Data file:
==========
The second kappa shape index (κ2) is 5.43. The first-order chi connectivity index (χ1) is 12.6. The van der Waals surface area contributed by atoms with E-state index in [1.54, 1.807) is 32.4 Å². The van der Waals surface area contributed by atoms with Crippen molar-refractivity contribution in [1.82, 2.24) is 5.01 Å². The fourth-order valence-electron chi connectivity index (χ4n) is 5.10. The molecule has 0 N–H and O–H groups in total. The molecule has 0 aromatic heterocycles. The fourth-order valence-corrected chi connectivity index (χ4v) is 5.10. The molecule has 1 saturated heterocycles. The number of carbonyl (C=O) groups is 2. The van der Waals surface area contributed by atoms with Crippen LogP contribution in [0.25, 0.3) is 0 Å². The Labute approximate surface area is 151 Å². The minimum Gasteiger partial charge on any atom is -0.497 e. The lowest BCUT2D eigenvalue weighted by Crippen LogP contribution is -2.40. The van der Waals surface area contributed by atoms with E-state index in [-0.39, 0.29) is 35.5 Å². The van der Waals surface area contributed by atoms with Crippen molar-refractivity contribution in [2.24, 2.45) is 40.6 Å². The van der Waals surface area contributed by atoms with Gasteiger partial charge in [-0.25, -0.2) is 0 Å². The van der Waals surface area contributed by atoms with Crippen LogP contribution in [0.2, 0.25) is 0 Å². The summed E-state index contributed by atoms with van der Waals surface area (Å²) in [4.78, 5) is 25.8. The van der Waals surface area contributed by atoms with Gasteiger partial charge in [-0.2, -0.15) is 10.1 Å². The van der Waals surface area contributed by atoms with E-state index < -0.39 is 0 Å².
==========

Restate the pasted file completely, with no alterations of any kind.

The second kappa shape index (κ2) is 5.43. The first-order chi connectivity index (χ1) is 12.6. The van der Waals surface area contributed by atoms with E-state index in [1.54, 1.807) is 32.4 Å². The van der Waals surface area contributed by atoms with Crippen molar-refractivity contribution in [1.82, 2.24) is 5.01 Å². The fourth-order valence-electron chi connectivity index (χ4n) is 5.10. The molecule has 0 N–H and O–H groups in total. The molecule has 0 aromatic heterocycles. The fourth-order valence-corrected chi connectivity index (χ4v) is 5.10. The molecule has 1 saturated heterocycles. The number of carbonyl (C=O) groups is 2. The van der Waals surface area contributed by atoms with Crippen LogP contribution in [0.25, 0.3) is 0 Å². The Labute approximate surface area is 151 Å². The minimum Gasteiger partial charge on any atom is -0.497 e. The lowest BCUT2D eigenvalue weighted by Crippen LogP contribution is -2.40. The van der Waals surface area contributed by atoms with E-state index in [-0.39, 0.29) is 35.5 Å². The van der Waals surface area contributed by atoms with Crippen molar-refractivity contribution in [2.24, 2.45) is 40.6 Å². The van der Waals surface area contributed by atoms with Gasteiger partial charge in [-0.25, -0.2) is 0 Å². The van der Waals surface area contributed by atoms with Crippen LogP contribution in [0.2, 0.25) is 0 Å². The summed E-state index contributed by atoms with van der Waals surface area (Å²) in [4.78, 5) is 25.8. The van der Waals surface area contributed by atoms with Gasteiger partial charge in [-0.2, -0.15) is 10.1 Å². The van der Waals surface area contributed by atoms with E-state index < -0.39 is 0 Å².